• Medical records including current prescriptions in a zip file or memory stick /if any family member is suffering from medical conditions. Vaccination documents
  • Did you purchase travel insurance? Know what you are covered for. Some credit cards provide additional coverage to cardholders.

General preparation

Have you downloaded

  • Your airline, cruise line, and hotel app for easy communication.
  • Your home insurance company and alarm system if there’s any trouble while you are away.
  • Transportation app like Lyft or Uber
  • Restaurant app like Yelp.
  • Map app like Google maps.
  • AAA app or equivalent if you need roadside assistance.
  • Translator and tip calculator if you travel overseas.
  • During your travel are there any events, festivities that can interfere with your plans?

What are your visualizing tips to ensure nothing goes wrong on your vacation?

Q&A with Naomi Andjelic Bartlett of ‘Autism Cafe’

Q&A with Naomi Andjelic Bartlett of 'Autism Cafe' pirates

photo credit Autism Cafe

 Why do you prefer an all-inclusive versus cruising?

There are a couple of reasons why cruising isn’t an option for our family at the moment:

  • Our son is on the severe end of the spectrum. He does not always sleep through the night and has strong vocal stims. Small cabin rooms with thin walls in close quarters is anxiety provoking for me.
    We enjoy the privacy and space that a large all-inclusive resort offers.  We choose rooms at the back of the resort during off-peak times for a quieter travel experience.
  •  Our past cruise experience showed that mealtimes were a group affair, and we had little control over where and with whom we sat. This will not work with our son’s current dining out skills.
  • We usually make use of in-room dining on our patio for at least one meal a day when we travel, and there is no way we would be comfortable showing our son how a patio door on a cruise ship operates.
  •  While our son has made significant gains regarding his ability to wait, long security lines with a lot of people can still be difficult.  We think the lines to get off and on the ship at various ports might still be troublesome, and we prefer to have the flexibility of hopping in a cab to diffuse and calm our little guy when and if we require it, or walking around the closest town at our leisure.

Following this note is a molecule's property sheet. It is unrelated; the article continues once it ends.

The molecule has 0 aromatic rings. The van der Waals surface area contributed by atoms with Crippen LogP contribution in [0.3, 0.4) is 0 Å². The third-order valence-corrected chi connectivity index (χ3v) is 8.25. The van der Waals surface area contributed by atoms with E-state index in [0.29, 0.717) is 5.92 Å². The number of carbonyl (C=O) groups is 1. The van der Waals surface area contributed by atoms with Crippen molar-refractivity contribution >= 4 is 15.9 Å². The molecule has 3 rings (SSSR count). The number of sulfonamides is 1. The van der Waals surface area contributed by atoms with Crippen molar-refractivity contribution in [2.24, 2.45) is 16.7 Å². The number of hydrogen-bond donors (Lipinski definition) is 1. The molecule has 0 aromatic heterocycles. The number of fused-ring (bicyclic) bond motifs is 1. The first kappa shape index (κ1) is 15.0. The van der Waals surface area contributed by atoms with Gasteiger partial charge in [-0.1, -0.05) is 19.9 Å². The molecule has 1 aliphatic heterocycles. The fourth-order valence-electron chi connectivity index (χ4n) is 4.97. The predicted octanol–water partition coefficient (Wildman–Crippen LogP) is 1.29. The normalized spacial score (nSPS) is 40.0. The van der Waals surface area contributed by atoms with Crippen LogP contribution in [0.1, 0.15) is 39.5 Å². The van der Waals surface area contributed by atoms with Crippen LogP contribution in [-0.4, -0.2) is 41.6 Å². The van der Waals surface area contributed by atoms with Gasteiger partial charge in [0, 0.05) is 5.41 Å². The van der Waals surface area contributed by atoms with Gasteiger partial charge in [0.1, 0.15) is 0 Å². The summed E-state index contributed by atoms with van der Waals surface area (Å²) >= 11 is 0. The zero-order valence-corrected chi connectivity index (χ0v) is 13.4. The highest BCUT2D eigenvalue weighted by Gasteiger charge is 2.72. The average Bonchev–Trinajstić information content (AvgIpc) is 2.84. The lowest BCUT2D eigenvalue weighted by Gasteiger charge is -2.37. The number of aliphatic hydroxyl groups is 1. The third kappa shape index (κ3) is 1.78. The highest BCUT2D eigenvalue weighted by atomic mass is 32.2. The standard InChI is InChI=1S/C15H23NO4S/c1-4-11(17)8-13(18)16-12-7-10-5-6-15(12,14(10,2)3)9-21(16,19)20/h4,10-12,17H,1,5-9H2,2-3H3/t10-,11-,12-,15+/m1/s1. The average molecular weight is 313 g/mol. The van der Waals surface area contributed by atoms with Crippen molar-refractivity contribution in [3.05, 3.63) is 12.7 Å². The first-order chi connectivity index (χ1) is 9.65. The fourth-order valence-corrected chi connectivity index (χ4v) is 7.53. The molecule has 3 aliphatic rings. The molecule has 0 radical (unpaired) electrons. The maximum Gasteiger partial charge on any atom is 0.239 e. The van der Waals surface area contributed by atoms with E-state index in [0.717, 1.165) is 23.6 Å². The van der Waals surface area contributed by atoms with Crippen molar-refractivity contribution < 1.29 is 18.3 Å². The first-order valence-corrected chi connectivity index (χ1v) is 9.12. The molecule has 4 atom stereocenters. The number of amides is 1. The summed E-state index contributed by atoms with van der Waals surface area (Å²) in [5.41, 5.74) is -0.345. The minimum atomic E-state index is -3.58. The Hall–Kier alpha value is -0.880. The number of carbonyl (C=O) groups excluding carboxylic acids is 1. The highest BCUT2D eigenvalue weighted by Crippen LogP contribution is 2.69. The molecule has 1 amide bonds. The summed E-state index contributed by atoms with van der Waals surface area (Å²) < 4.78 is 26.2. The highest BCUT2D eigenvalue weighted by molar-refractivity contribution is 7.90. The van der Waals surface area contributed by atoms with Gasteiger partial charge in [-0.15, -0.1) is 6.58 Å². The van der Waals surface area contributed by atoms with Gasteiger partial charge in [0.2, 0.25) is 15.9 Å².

Q&A with Naomi Andjelic Bartlett of 'Autism Cafe' seaWhat is your favorite all-inclusive?

Our favorite inclusive is Beaches.
We love traveling to Jamaica and Turks and Caicos.
The people are friendly, the weather is beautiful when we travel, and the resorts themselves have a lot of amenities and features to keep our son, who always needs to be on the go, interested.  We like the fact that there are many restaurants to choose from, and the staff has always been helpful and accommodating.

What particular items do you pack for your kids?

I am not a light packer by any stretch.
The items I always pack include specialty food items to support our son’s dietary needs, such as GFCF bread and muffins, CF cheese for grilled cheeses, hot dogs, and peanut butter.
I also bring his favorite treats for reinforcement and desserts.  It goes without saying that we bring books, DVDs, favorite toys, etc. as well as our medical kit given our son is very particular about his first aid treatment.


Have you had any bad flight experiences and what have you learned from that?

I have had two particularly memorable negative flight experiences.
The first was on an international red-eye flight. Our son, who had fallen asleep, woke up about half an hour into the flight. He was screaming from being confused, disoriented and above all, tired.
This led to a coughing fit.
I was completely taken with trying to avoid an outright meltdown that I was in no way concerned with the niceties of him covering his mouth while coughing (which is difficult for him in the first place due to motor difficulties), much to the dismay of the passenger sitting behind us.
This passenger happened to be married to a doctor and was concerned about germs.
While trying to focus on my son, I was offered unsolicited medical advice about how my son had croup, and how regardless of his “status” (the word the passenger used when I explained that he had autism), should be covering his mouth to prevent the spread of germs on the airplane.

My son has a lengthy medical file and has been followed by an ENT for a large portion of his life due to a very narrow throat that naturally forms the “steeple” sound heard in croup.  Consequently, I am very well acquainted with when he is sick and when he does and does not require medical attention.  Whenever he coughs, it sounds croupy, with or without a virus or bacterial infection, and in any event, any germs spread on an airplane were by far more hazardous to our son than to the 30-something passenger complaining.

I didn’t bother going into this with the passenger, and I instead chose to ignore him and his wife.
My husband found this more challenging and the men resorted to insults and yelling.
That flight lasted 5 hours, but thankfully our son slept for about 3 of them in the end.
Up to the very last minute as we were walking off the plane, the wife was signaling to me and mouthing that my child needed medical attention.